Are the vowels “ι, υ, and α” long by nature within a particular word in Greek poetry?

My command of quantitative metre is non existent, but to my knowledge a particular instance of α, ι, υ in a particular word was almost always either long or short: it was a property of the phonology of the word, and not an artefact of the metre.

The quantity of α, ι, υ in word roots is given in larger Ancient Greek dictionaries such as LSJ or DGE. If you scroll through, you will see entries where​ there are exceptions (hence the “almost” above), where one poet once will have used a different quantity for one of those vowels in the stem. Linguists to my knowledge have not treated that as metrical licence, but as linguistic variation: if a poet used the “wrong” length for a vowel, the assumption is that some speakers really were pronouncing it like that.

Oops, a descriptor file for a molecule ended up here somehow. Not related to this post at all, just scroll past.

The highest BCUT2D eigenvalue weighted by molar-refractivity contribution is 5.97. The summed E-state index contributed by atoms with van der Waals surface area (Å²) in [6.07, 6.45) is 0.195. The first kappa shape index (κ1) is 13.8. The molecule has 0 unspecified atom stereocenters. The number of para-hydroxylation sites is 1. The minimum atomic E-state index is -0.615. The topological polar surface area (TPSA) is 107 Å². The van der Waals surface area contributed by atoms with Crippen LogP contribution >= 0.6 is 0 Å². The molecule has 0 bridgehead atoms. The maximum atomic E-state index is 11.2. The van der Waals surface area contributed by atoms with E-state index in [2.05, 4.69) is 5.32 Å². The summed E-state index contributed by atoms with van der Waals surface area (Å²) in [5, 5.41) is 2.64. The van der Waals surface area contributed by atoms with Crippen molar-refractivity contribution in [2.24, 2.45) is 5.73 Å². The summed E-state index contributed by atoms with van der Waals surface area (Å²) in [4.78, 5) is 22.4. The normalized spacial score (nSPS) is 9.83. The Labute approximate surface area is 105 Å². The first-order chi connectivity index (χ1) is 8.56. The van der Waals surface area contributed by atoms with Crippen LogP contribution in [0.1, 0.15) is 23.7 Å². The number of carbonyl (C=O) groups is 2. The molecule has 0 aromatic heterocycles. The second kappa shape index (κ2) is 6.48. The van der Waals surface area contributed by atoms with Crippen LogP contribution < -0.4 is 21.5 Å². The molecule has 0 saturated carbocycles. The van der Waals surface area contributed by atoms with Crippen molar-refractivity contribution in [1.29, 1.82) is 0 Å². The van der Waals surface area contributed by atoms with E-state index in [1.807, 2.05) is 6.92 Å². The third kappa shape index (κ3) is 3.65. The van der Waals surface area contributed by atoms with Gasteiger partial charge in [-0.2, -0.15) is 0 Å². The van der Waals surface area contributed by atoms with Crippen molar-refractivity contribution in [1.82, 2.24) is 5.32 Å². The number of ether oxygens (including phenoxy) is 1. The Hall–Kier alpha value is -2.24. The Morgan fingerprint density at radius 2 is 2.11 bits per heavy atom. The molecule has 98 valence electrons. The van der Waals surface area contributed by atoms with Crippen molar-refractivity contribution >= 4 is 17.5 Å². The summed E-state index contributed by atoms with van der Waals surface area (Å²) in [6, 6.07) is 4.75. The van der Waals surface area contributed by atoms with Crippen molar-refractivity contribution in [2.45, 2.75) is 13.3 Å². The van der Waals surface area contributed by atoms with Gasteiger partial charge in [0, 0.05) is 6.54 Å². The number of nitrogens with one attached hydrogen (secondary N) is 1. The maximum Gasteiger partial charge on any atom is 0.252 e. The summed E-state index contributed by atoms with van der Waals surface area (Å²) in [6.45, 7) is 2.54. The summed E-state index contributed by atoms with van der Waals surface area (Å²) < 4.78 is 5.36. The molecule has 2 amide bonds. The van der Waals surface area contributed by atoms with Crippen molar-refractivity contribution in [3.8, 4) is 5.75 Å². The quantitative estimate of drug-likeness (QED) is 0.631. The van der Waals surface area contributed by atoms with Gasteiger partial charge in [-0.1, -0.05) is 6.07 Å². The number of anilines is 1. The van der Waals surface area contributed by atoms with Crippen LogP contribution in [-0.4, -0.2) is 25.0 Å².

Again: that’s my outsider linguist impression. Specialists in metre may know better.

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